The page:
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Country profile - China

china

With a fifth of the world's population, roughly half of them farmers, it is not surprising that China has the largest agricultural economy in the world. The country can be imagined as having three main sections: the western 'half', which extends high and sparsely populated across central Asia, and the eastern half, further divided by the Qin Ling range into northern and southern parts, where the vast majority of China's 1.2 billion people live. South of the Qin Ling range, China is semi-tropical; rainfall is relatively abundant and the growing season is long. Rice is the predominant grain crop, traditionally grown by meticulous, labour-intensive nurturing, the seedlings transplanted from seed beds into irrigated paddies, allowing two or three crops per season. Much of the soil is acidic red clay, but irrigation and heavy fertilizer use - both organic, and chemical - have earned Chinese farmers high yields. The highest grain yields in the country come from the south, for example the Sichuan basin and the lower Chang Jiang (Yangtze River) valley. Non-staple crops include cotton and tea; potatoes and wheat are grown in the hilly areas.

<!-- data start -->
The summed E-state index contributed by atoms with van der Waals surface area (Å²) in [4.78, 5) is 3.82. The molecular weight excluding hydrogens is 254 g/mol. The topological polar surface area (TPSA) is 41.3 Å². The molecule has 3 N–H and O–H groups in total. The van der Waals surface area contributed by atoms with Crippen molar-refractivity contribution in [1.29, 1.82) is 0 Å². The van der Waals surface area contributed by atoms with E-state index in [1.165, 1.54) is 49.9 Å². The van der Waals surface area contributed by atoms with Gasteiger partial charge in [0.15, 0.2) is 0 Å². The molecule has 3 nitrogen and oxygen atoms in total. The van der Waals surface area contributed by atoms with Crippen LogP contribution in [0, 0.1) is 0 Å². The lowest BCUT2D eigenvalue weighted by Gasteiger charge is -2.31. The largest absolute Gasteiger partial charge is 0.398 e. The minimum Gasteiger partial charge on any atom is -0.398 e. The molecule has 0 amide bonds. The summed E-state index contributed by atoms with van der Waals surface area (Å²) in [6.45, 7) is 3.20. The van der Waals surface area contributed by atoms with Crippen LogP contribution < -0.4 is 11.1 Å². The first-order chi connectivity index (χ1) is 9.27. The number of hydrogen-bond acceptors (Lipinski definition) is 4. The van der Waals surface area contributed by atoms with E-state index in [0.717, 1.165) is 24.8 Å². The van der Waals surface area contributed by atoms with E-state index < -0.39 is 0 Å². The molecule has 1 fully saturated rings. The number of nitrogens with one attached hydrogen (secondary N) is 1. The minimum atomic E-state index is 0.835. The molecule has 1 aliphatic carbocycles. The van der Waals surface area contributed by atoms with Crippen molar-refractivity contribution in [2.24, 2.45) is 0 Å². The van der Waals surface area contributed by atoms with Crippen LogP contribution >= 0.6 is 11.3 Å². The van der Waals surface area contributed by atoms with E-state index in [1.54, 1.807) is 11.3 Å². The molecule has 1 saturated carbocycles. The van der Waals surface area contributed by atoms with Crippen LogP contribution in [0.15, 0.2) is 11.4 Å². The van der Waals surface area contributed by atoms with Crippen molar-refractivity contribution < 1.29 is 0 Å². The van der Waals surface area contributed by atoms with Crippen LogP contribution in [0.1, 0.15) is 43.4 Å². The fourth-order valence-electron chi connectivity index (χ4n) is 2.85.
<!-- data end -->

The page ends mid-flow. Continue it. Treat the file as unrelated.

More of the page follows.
North of the Qin Ling range is a temperate area, and although the soils are better than in the south, yields are lower because of the shorter growing season and the colder, drier climate. The most important agricultural area in this part of the country is the North China Plain, which extends across several provinces. Winter wheat and maize are the most common grain crops; half of China's wheat and a third of its maize come from here. The area is fertile, and although it used to suffer from frequent floods and droughts, water conservation measures have lessened this problem. Further to the north east farmers grow spring wheat, maize, rice and soybeans, which are exported to many Pacific Rim countries.

The impact of reform